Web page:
A total of 24 satellites are working with GLONASS, while the accuracy of determining the location is from 3 to 7 meters.

India to host GLONASS ground station for Russia

The Indian Space Research Organisation is getting ready to host a ground station for Russia’s GLONASS. The ground station will help the Russian navigation system become more efficient.

The ground station will be built in Bengaluru, a city that is already home to the ISRO Telemetry, Tracking and Command Network (Istrac). Istrac will host the Russian ground station as well.

A memorandum of understanding was signed between the two nations in October 2016. In return, Roscosmos will host ground-measurement gathering stations in Russia for India’s NavIC, which will boost the operations of the IRNSS satellites.

Russia plans to place positioning satellites around the Moon

In a draft document describing Russia’s program for lunar exploration, plans include deployment of navigational and communications satellite groupings in lunar orbit.

According to the document, the tasks described for 2025-2030 include “the delivery to the Moon of a series of spacecraft for orbital research and the establishment of a global communications and positioning system.”

The concept envisions the deployment of a lunar satellite navigation constellation between 2036 and 2040. A Roscomos press release Nov. 28 says a moon base is the agency’s top priority. “The interest of mankind to the moon is associated primarily with the fact that unique regions with favorable conditions for the construction of lunar bases were discovered on the satellite. The implementation of the lunar program will be held in several stages until 2040.”

Russia will reportedly implement its new strategy in three phases: the launch of an orbital station, a manned mission to the surface, and the eventual construction of a permanent base.

Venezuela to use Russia’s GLONASS satellite navigation system

Venezuela will use Russia’s satellite navigation system GLONASS, Venezuelan President Nicolas Maduro said on Thursday.

“The GLONASS satellite system developed in Russia goes to Venezuela,” he said in an recently. “It will help improve our country’s telecommunications possibilities,” he said, adding that this is an “utterly new” cooperation area.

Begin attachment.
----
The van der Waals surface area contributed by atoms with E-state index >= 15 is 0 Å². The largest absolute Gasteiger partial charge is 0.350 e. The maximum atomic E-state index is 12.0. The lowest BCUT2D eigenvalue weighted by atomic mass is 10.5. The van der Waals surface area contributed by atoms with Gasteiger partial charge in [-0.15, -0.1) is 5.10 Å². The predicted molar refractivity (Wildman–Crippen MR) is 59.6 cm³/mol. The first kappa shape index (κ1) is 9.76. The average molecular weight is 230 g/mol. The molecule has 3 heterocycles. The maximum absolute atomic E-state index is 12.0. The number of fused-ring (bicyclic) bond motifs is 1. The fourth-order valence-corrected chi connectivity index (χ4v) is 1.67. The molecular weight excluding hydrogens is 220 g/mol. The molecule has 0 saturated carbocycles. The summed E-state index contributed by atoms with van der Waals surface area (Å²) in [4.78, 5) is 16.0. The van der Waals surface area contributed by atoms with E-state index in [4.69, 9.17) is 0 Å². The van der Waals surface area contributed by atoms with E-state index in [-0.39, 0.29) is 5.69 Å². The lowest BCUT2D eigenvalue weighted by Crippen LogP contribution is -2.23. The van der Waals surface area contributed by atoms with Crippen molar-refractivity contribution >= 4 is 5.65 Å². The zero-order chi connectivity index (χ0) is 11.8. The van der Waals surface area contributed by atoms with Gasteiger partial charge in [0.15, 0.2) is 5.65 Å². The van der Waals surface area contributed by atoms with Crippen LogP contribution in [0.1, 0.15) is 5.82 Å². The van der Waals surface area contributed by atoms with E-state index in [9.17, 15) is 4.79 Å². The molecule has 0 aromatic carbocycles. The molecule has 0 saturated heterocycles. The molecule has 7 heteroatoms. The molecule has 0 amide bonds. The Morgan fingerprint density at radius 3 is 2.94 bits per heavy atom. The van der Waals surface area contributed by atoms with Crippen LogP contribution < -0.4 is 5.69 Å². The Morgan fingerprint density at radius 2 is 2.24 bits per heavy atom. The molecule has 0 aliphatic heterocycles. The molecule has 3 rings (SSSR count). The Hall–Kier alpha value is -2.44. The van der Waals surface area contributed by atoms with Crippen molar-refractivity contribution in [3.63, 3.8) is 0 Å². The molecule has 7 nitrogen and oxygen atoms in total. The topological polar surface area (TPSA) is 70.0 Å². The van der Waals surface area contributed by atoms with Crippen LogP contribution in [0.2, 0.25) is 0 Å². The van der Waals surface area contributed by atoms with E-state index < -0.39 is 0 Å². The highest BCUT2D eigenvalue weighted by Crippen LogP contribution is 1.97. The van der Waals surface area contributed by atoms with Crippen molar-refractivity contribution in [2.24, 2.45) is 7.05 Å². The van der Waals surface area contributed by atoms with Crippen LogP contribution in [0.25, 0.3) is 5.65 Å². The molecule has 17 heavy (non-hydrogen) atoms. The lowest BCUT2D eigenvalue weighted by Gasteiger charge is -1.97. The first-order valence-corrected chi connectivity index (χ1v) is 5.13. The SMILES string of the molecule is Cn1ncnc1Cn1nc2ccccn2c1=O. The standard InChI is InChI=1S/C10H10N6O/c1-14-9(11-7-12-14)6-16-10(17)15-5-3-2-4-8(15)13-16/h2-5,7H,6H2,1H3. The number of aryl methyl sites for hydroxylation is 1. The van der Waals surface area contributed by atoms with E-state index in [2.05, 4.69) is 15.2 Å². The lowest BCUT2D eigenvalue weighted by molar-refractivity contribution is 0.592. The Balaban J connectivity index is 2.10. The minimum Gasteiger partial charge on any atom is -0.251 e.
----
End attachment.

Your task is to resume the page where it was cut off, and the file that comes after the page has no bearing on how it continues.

Roscosmos in talks on deploying GLONASS stations in US

Russia’s space corporation Roscosmos is conducting talks on placing ground stations of the system of differential correction and monitoring of the satellite navigation system GLONASS in the United States.

The stations are needed to ensure proper operation of the entire GLONASS system – satellites in orbit and the ground component – to ensure the GLONASS satellites send the correct signal.

UK ends Galileo talks, says it will explore a homegrown alternative

The United Kingdom has walked away from negotiations over its post- Brexit involvement in the Galileo. Instead of using Galileo‘s militarygrade signal, Prime Minister Theresa May announced Nov. 30 that the U.K. will explore building its own GNSS.

That means that after Brexit, British companies would not be able to bid for contracts involved in developing and maintaining PRS, and the U.K. would have to work out a deal with the EU even to become a passive user of the military-grade signal, unless another arrangement was reached.

May blamed the end of the negotiations on the European Commission‘s “decision to bar the UK from being fully involved in developing all aspects of Galileo.”

Earlier this year U.K. space officials had floated the idea that they could partner with another country, such as Australia, to build a new GNSS. In August, the British government announced it would spend92 million pounds ($117 million) from a “Brexit readiness fund” to study the prospects for building an independent alternative.

First detection of rain over the ocean by navigation satellites

A new approach by a team around Milad Asgarimehr, who works in the GFZ section for Space Geodetic Techniques and at the Technical University of Berlin, together with researchers from the Earth System Research Laboratory of the National Oceanic and Atmospheric Administration of the USA (NOAA) and the University of Potsdam, uses information contained in radar signals from GNSS satellites (Global Navigation Satellite System) to detect rain over the sea. The technology is called GNSS Reflectometry. It is an innovative satellite remote sensing method with a broad spectrum of geophysical applications.

According to the researchers, the new approach could help to monitor atmospheric precipitation better than before. Asgarimehr: “Our research can serve as a starting point for the development of an additional rain indicator. We can provide precipitation information using GNSS Reflectometry with unprecedented temporal resolution and spatial coverage.”

“GNSS are ‘all-weather navigation systems,’” explains Asgarimehr. “A longheld basic assumption was therefore that their signals are composed in such a way that they are not noticeably attenuated by clouds or typical precipitation in the atmosphere and therefore cannot detect precipitation.” The new study therefore uses a different effect to detect rain over the sea: The roughness of the sea surface.

Space technology allows precise navigation without GNSS

The German Aerospace research center DLR developed an optical navigation and inspection system for use in environments where position determination is not possible via a satellite navigation system such as GPS or Galileo. The Integrated Positioning System (IPS) can accurately determine one’s own position without additional “prior knowledge” of the environment and without external reference points. Originally developed for missions in outer space, the scientists also see possible applications in tunnels, mines or industrial facilities, for example.